Estimating the tactical impact of robot swarms using VR-Forces
This article was written in collaboration with Dr. Kevin Foster at the University of Alabama in Huntsville.
Militaries are developing swarms of autonomous robotic Unmanned Aircraft Systems (UAS) to conduct missions that are too hazardous for human crews or expensive robotic systems. Using MAK's VR-Forces CGF, researchers at the University of Alabama in Huntsville (UAH) are conducting experiments to determine if a simulated model of a robot swarm can improve military swarm tactics.
Robot swarms (groups of robots acting autonomously to achieve a common goal) conduct complex missions using many simple, inexpensive robots. Defined by basic rules that govern interactions between the robots in the swarm and environmental influences, the swarm uses tactics and control schemes to generate coordination and emergent behavior through swarm intelligence.
Because operational robot swarms are not yet available in the real world, doctrine developers use constructive entity-level combat models, like MAK's VR-Forces, to devise employment tactics for robot swarms. Here's how UAH is doing it.
UAH's Robot Swarm Experiments Using VR-Forces
Over the last two years, UAH researchers Dr. Mikel Petty and Dr. Kevin Foster researched models of swarm robots as a part of Dr. Foster's dissertation work. The research included three integrated efforts:
- Use Design of Experiments (DoE) methods and retrodiction of a historical battle to calibrate model parameter settings and estimate the tactical impact of a simple robot swarm in VR-Forces – we'll discuss this effort below.
- Develop an autonomous robot swarm model in VR-Forces
- Improve the tactical performance of the swarm using a genetic algorithm implemented with VR-Forces Lua scripts
The rest of this blog post covers the first effort listed above. The results were published in the July 2021 issue of the Journal of Defense Modeling and Simulation, titled "Estimating the tactical impact of robot swarms using a semi-automated forces system and design of experiments methods." The combat model was calibrated using retroactive prediction, or ''retrodiction,'' a method that involves simulating a historical battle and comparing the simulation results to the battle's historical outcome. For this experiment, the researchers used the Battle of 73 Easting as the historical battle to simulate in VR-Forces. The calibrated combat model was then used to estimate the tactical impact of a notional Iraqi robot swarm conducting reconnaissance and surveillance in that battle.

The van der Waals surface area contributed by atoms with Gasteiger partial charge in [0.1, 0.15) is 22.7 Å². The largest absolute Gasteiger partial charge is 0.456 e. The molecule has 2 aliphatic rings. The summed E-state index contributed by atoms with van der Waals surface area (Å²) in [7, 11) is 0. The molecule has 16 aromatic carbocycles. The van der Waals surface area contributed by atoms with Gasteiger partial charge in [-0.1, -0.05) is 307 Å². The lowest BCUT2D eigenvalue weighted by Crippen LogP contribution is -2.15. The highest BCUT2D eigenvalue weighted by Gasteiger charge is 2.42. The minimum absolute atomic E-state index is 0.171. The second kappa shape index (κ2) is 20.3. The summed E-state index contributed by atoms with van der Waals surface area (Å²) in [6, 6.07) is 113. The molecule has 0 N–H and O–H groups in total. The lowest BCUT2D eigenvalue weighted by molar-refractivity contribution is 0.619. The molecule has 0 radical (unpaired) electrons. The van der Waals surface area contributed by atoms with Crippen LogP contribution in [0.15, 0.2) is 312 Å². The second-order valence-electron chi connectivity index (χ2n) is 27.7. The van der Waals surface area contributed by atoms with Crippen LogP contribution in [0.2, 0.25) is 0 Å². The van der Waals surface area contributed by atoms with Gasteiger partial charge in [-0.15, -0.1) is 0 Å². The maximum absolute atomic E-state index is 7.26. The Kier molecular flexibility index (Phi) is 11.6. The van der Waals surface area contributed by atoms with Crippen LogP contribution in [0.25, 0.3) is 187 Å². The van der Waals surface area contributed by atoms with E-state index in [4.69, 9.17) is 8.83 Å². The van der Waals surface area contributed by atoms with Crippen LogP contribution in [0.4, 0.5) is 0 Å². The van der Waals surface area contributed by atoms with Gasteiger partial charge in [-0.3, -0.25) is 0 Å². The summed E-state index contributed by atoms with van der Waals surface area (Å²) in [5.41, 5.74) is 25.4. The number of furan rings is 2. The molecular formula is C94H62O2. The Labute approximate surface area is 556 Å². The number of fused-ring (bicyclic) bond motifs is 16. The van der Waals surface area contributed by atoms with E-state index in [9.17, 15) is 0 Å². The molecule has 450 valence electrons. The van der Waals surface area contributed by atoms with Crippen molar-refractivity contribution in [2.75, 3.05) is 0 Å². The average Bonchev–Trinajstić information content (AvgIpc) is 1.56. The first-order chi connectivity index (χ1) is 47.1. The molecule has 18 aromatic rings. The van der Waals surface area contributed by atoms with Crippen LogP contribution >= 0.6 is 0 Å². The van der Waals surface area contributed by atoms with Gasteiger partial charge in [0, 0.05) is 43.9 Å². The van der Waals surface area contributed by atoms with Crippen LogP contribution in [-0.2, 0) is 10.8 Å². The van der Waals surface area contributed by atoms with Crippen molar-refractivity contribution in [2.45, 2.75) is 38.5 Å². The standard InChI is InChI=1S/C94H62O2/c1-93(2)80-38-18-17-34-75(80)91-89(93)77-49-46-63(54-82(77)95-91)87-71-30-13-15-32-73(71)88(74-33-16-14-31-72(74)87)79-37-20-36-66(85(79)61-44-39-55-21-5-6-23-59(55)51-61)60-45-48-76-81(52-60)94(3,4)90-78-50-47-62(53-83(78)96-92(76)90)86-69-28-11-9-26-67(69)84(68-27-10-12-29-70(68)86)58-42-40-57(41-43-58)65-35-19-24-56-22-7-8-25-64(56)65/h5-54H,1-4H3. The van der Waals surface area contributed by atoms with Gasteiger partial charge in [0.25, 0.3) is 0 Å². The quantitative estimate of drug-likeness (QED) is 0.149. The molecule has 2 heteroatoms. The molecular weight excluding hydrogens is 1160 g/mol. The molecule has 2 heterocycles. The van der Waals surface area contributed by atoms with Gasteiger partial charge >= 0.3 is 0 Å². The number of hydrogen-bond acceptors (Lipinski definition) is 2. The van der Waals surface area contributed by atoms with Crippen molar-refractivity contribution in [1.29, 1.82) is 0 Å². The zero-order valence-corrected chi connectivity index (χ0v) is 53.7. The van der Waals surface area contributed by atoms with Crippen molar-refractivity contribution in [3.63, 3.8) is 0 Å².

The Battle of 73 Easting, which was influential in the overall outcome of the 1991 Gulf War, was fought on 26 February 1991 in featureless desert terrain near the Iraq–Kuwait border. It was fought between the 2nd Armored Cavalry Regiment (2ACR) of the United States Army and two brigades of the Tawakalna Division of the Iraqi Republican Guard. An extensive analysis of the battlefield and interviews with participants in the weeks after the Battle of 73 Easting provided the information needed to create and validate a VR-Forces model of the battle.
The Design of Experiments methods produced estimates of the interaction of the robot swarm's effect with the technologies of the combatants' weapon systems. Simulation trials and statistical analysis showed that the tactical benefits of an Iraqi robot swarm were overshadowed by the advantage provided by the US forces' thermal sights. However, additional trials indicated that if both sides had been equipped with optical sights only, the early warning provided to the Iraqi forces by a robot swarm could have had a significant effect on the battle's outcome.
"Using VR-Forces was an integral piece of our experiments to understand how to model robot swarms using a CGF system and how that model could be used to improve swarm tactics, " said Dr. Kevin Foster. "VR-Forces provides an extensive set of advanced entity models and high-resolution terrain databases that facilitate the development of robot swarm models that operate in complex urban terrain. The VR-Forces Lua scripting language interface provides an efficient method to modify existing entity models to exhibit autonomous behavior and develop a flexible genetic algorithm to improve swarm tactics. With VR-Forces' capability for batch execution, the machine learning model we developed enhanced swarm tactics over hundreds of unattended simulation scenarios."
Additional research papers documenting the autonomous swarm model and the genetic algorithm to improve swarm tactical performance are under development and will be available in the coming months – stay tuned!